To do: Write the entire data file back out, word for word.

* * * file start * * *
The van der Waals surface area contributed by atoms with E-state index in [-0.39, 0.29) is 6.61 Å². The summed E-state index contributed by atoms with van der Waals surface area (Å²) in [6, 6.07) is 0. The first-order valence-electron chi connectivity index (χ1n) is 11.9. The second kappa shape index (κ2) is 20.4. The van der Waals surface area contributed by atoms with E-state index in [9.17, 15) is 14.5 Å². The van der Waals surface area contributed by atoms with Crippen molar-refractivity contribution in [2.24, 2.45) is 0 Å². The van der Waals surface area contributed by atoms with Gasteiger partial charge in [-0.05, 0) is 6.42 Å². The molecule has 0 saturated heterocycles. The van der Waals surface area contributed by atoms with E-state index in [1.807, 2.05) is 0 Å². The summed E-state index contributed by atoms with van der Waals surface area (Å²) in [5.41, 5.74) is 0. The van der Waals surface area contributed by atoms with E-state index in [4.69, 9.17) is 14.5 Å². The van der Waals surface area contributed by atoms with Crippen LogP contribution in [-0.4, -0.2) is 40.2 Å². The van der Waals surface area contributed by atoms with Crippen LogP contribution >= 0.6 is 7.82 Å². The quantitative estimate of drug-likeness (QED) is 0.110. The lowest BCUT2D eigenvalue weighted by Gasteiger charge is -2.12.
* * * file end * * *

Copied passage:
The van der Waals surface area contributed by atoms with E-state index in [-0.39, 0.29) is 6.61 Å². The summed E-state index contributed by atoms with van der Waals surface area (Å²) in [6, 6.07) is 0. The first-order valence-electron chi connectivity index (χ1n) is 11.9. The second kappa shape index (κ2) is 20.4. The van der Waals surface area contributed by atoms with E-state index in [9.17, 15) is 14.5 Å². The van der Waals surface area contributed by atoms with Crippen molar-refractivity contribution in [2.24, 2.45) is 0 Å². The van der Waals surface area contributed by atoms with Gasteiger partial charge in [-0.05, 0) is 6.42 Å². The molecule has 0 saturated heterocycles. The van der Waals surface area contributed by atoms with E-state index in [1.807, 2.05) is 0 Å². The summed E-state index contributed by atoms with van der Waals surface area (Å²) in [5.41, 5.74) is 0. The van der Waals surface area contributed by atoms with E-state index in [4.69, 9.17) is 14.5 Å². The van der Waals surface area contributed by atoms with Crippen LogP contribution in [-0.4, -0.2) is 40.2 Å². The van der Waals surface area contributed by atoms with Crippen LogP contribution >= 0.6 is 7.82 Å². The quantitative estimate of drug-likeness (QED) is 0.110. The lowest BCUT2D eigenvalue weighted by Gasteiger charge is -2.12.